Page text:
The Unique Appeal of the Personal Uniform

Wes Anderson in a corduroy suit and knit tie
Image credit: 九间 / CC BY 2.0

Earlier this week I wrote about Fran Lebowitz’s style. She has become almost as famous for her aesthetic as her wit. By pairing upmarket blazers and dress shirts with Levi’s and cowboy boots, she has created a personal uniform that’s enviable for its idiosyncrasy and timelessness. 

The personal uniform — which is to say, some version of the same clothing worn every day — is a rare phenomenon, and also a distinctly modern one. Go back a few centuries and anything much more than a change of clothes would be considered an aristocratic luxury.

Industrialisation, rising income levels, and the glut of fast fashion has meant that most of us now have wardrobes filled well beyond what is strictly necessary or perhaps even desirable. 

In this context of overabundant supply and a paralyzing degree of choice, the appeal of a personal uniform is no mystery.

Eliminating unnecessary choice from an otherwise optimised brain is probably what the personal uniform is best known for, thanks to PU poster children like Einstein, Jobs, and Zuckerberg. The notion is widespread enough to have become pop cultural shorthand for a certain kind of obsessive genius. Consider Jeff Goldblum in The Fly (1986), Ben Stiller in The Royal Tenenbaums (2001), or Tony Shalhoub as TV’s Monk.

For reasons of mential optimisation — and no doubt the desire to imitate an idol (here’s looking at you, Elizabeth Holmes) — personal uniforms have proven a popular choice in tech circles. These days the Silicon Valley look has become a simple capsule wardrobe on a spectrum from Patagonia to Allbirds.

Flat lay of Patagonia Better Sweater and Allbirds
Patagonia Better Sweater and Allbirds
Image is my own / All rights reserved

Politics, similarly, is a field where time and mental bandwidth are at a premium, so it’s no surprise that we usually see politicians wearing some version of the same thing. While it’s fair to assume someone else is making the styling choices for heads of state appearing in public, occasionally you find a more active endorsement of the personal uniform. Barack Obama, for instance, told Vanity Fair back in 2012:

‘You’ll see I wear only gray or blue suits […] I’m trying to pare down decisions. I don’t want to make decisions about what I’m eating or wearing. Because I have too many other decisions to make.’

Barack Obama
Barack Obama walking in a grey suit
President Barack Obama in once of his go-to suits
Gage Skidmore / CC BY-SA 2.0

Personal uniforms have proven similarly popular among artists and creatives, perhaps taking Flaubert’s advice for an artist to be regular and orderly in life so as to be violent and original in their work. 

American authors Mark Twain and Tom Wolfe were both known for their signature white suits. The director David Lynch mostly wears white shirts buttoned all the way up under black suits and blazers, while Wes Anderson has a more colourful but similarly consistent aesthetic: a country suit in corduroy or tweed, a knit tie, and Wallabees. David Byrne has spent several decades on- and off-stage wearing a simple business suit and dress shirt, and the late fashion photographer Bill Cunningham, who spent his life photographing some of the most elaborate forms of dress, was known to don just a blue chore coat and khakis day after day.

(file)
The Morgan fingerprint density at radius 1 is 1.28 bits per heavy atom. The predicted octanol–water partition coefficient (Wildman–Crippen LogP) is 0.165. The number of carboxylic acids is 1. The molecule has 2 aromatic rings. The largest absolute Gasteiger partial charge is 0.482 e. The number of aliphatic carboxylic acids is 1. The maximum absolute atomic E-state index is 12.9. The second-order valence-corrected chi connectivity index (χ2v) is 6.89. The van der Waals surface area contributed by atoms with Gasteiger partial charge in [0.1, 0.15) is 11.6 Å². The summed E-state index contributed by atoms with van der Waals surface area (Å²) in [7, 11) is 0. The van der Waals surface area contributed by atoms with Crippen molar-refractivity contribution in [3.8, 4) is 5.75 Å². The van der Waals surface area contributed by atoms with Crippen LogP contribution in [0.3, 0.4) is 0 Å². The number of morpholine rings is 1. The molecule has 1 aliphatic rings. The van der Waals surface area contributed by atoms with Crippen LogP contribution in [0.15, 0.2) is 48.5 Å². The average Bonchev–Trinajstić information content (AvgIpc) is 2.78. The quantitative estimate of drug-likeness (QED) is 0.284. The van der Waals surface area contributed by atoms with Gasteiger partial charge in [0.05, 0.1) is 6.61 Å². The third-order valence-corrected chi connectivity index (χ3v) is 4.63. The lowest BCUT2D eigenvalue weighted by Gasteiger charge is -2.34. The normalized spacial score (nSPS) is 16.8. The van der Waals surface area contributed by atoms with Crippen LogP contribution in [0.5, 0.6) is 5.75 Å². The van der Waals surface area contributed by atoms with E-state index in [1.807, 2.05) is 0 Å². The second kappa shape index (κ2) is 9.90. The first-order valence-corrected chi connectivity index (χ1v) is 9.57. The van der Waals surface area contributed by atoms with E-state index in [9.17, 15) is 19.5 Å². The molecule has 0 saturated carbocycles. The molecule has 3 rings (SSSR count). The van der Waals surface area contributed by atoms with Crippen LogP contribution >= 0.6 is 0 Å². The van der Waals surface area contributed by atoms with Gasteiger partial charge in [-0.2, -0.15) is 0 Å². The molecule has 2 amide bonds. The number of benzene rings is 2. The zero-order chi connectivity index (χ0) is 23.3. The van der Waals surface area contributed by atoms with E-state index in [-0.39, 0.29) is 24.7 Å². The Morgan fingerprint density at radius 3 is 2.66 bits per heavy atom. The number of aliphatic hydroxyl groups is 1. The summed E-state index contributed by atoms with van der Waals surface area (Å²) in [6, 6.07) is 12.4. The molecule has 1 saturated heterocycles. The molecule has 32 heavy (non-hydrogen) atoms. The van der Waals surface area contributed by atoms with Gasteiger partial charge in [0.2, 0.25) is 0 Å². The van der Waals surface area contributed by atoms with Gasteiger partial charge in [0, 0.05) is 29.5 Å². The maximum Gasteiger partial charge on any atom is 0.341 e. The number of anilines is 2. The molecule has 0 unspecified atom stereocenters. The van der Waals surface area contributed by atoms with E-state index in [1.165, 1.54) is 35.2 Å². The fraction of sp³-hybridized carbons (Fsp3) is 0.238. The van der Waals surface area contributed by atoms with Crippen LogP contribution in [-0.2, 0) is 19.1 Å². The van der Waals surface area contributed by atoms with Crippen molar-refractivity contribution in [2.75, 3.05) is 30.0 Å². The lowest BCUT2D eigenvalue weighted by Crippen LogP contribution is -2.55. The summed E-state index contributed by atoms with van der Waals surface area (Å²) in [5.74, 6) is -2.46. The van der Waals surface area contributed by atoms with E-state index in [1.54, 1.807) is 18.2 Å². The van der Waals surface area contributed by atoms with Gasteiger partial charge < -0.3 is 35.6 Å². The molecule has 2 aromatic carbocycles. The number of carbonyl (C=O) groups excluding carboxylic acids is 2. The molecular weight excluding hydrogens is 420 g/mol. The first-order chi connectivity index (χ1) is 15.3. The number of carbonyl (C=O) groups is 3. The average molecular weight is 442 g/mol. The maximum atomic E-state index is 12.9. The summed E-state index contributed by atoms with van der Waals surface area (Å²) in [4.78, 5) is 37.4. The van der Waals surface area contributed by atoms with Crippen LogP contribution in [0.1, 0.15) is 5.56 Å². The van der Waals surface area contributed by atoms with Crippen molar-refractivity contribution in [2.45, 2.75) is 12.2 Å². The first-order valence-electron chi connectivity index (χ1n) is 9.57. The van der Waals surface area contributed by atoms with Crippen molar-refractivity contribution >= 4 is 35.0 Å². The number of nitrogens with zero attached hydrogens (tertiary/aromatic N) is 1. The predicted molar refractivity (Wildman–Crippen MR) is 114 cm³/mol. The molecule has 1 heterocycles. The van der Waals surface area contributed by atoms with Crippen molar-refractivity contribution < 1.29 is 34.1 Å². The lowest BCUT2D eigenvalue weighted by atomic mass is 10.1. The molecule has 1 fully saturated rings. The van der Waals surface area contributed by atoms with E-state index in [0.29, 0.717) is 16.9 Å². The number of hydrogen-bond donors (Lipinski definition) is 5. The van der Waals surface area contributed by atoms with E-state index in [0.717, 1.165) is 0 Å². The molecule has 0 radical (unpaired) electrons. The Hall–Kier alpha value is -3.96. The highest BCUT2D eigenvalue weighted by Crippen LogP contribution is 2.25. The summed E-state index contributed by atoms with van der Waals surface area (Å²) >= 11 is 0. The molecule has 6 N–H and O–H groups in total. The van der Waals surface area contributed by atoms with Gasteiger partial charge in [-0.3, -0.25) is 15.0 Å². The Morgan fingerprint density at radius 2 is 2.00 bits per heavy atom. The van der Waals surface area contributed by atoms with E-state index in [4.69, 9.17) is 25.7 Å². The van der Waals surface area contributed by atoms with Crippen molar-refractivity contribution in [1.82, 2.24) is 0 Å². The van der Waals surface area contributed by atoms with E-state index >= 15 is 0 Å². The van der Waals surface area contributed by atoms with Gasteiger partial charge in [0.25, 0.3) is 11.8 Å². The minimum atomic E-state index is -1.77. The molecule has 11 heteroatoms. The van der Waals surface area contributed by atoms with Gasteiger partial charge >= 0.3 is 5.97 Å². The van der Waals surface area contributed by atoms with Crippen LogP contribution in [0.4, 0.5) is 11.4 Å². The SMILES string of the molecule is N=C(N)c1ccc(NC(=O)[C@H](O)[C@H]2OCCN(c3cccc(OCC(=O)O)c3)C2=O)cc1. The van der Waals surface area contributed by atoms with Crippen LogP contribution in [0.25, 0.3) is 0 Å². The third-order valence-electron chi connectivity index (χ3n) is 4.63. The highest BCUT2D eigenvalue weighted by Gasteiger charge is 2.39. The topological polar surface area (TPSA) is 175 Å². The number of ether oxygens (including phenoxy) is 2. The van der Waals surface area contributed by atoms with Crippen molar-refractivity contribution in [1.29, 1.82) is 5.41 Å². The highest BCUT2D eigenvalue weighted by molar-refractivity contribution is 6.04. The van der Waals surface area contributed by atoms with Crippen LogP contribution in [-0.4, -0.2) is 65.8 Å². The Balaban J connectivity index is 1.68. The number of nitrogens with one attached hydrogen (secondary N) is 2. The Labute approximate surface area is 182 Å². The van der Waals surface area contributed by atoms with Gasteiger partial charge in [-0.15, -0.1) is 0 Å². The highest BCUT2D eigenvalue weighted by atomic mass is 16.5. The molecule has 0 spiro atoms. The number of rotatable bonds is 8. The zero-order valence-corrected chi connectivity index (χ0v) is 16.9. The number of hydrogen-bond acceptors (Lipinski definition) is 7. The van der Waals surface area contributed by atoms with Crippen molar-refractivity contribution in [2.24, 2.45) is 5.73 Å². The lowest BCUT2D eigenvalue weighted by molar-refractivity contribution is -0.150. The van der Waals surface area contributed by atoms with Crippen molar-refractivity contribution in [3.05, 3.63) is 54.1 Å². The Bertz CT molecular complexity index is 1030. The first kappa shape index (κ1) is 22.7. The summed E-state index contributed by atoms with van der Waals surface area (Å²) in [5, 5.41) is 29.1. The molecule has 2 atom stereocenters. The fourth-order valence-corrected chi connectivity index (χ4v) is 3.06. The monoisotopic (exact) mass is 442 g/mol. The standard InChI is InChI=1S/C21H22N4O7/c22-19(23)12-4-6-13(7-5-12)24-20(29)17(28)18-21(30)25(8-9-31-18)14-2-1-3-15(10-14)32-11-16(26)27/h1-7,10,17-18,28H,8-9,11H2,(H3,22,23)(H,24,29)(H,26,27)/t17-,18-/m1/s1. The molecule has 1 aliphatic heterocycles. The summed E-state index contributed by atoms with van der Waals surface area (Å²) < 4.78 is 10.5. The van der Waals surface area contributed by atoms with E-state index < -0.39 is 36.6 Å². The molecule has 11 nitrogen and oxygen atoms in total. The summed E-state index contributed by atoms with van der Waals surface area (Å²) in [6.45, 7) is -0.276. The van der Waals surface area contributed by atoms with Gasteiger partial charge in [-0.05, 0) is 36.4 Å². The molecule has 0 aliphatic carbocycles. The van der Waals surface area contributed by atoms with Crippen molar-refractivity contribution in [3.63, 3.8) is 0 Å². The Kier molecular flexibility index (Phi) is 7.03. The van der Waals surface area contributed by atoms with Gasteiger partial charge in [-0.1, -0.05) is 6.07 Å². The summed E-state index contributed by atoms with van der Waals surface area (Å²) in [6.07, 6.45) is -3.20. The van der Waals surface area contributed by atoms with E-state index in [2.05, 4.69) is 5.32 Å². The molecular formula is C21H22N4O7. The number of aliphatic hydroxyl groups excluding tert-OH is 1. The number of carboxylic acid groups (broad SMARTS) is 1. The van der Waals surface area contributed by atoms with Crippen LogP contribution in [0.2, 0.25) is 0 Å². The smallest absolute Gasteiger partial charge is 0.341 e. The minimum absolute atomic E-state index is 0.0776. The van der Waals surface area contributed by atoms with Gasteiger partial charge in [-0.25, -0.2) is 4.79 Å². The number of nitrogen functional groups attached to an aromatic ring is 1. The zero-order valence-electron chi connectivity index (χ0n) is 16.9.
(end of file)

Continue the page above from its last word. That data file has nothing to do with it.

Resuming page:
Even comedy has its share of uniform dressers. Jason Mantzoukas has pared his wardrobe down to a collection of white Oxford shirts, selvedge jeans, and Red Wing boots (there’s still a Tumblr in celebration of this), while Jay Leno famously spends his downtime clad head-to-toe in denim. 

But it’s the world of high fashion where the personal uniform is most widespread, or at least best known. There it’s worn by elite tastemakers and designers whose unchanging aesthetics appear to communicate one thing: ‘I may create trends, but I am myself above them.’ Think of Karl Lagerfeld’s baroque goth look or Anna Wintour’s bob, sunglasses and dresses (the fabric varies but the cut rarely changes). Or consider the similarly consistent but more subdued Thom Browne, Giorgio Armani, and Tom Ford.

Writing for Grazia on the subject of Fran Lebowitz’s clothes, Grace O’Neill sums up the appeal of uniforms as follows:

‘Uniform dressing is, put simply, the sartorial incarnation of Big Dick Energy: the self-assurance that you will be interesting, intelligent, funny, and talented enough to command attention, all on your own. Most of us use clothing as a conduit through which we project our changing relationship with our identity to the rest of the world. To have the self-assurance to offer the same thing, unchanged, day in day out, feels mildly radical.’

Grace O’Neill

These days, it might also feel oddly familiar. In the time of COVID-19, when for so many of us an outfit consists of featureless sweatpants and that shirt you keep on the back of your chair for Zoom calls, narrowing down one’s wardrobe to simple variations on the same theme might not seem as strange as it once did. 

If the voice of Marie Kondo has you wracked with guilt about all of your joyless, unworn clothes, or if you’re looking to clear some mental- and closet space, perhaps this is the solution for you.

I’ve personally always liked picking out clothes to wear — in my case it’s mental real estate that would otherwise be occupied by earworms and futile calorie counting. But if you’re working on the Great American Novel, E = mc2 2.0, or an app that will count my calories for me, might I recommend some 501s and a dozen black turtlenecks?

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